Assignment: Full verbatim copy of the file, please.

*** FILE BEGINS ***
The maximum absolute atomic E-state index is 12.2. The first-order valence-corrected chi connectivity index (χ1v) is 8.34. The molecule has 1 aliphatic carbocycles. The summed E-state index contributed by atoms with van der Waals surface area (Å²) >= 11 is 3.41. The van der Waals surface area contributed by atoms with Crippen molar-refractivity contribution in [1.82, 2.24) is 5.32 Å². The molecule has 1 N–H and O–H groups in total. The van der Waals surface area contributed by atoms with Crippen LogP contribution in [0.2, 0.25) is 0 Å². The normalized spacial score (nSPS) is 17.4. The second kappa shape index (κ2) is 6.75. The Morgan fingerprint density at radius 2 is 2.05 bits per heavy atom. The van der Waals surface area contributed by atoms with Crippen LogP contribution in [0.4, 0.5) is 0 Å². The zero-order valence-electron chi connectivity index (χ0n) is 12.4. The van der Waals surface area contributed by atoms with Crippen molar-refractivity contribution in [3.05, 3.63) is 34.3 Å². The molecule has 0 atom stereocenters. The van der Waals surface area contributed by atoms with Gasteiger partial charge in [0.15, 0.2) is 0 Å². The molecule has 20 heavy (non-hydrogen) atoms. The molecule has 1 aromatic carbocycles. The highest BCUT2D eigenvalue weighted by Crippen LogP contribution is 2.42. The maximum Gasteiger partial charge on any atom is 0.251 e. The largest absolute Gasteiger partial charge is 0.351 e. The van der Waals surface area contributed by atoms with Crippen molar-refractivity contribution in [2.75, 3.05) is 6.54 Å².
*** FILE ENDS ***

The maximum absolute atomic E-state index is 12.2. The first-order valence-corrected chi connectivity index (χ1v) is 8.34. The molecule has 1 aliphatic carbocycles. The summed E-state index contributed by atoms with van der Waals surface area (Å²) >= 11 is 3.41. The van der Waals surface area contributed by atoms with Crippen molar-refractivity contribution in [1.82, 2.24) is 5.32 Å². The molecule has 1 N–H and O–H groups in total. The van der Waals surface area contributed by atoms with Crippen LogP contribution in [0.2, 0.25) is 0 Å². The normalized spacial score (nSPS) is 17.4. The second kappa shape index (κ2) is 6.75. The Morgan fingerprint density at radius 2 is 2.05 bits per heavy atom. The van der Waals surface area contributed by atoms with Crippen LogP contribution in [0.4, 0.5) is 0 Å². The zero-order valence-electron chi connectivity index (χ0n) is 12.4. The van der Waals surface area contributed by atoms with Crippen molar-refractivity contribution in [3.05, 3.63) is 34.3 Å². The molecule has 0 atom stereocenters. The van der Waals surface area contributed by atoms with Gasteiger partial charge in [0.15, 0.2) is 0 Å². The molecule has 20 heavy (non-hydrogen) atoms. The molecule has 1 aromatic carbocycles. The highest BCUT2D eigenvalue weighted by Crippen LogP contribution is 2.42. The maximum Gasteiger partial charge on any atom is 0.251 e. The largest absolute Gasteiger partial charge is 0.351 e. The van der Waals surface area contributed by atoms with Crippen molar-refractivity contribution in [2.75, 3.05) is 6.54 Å².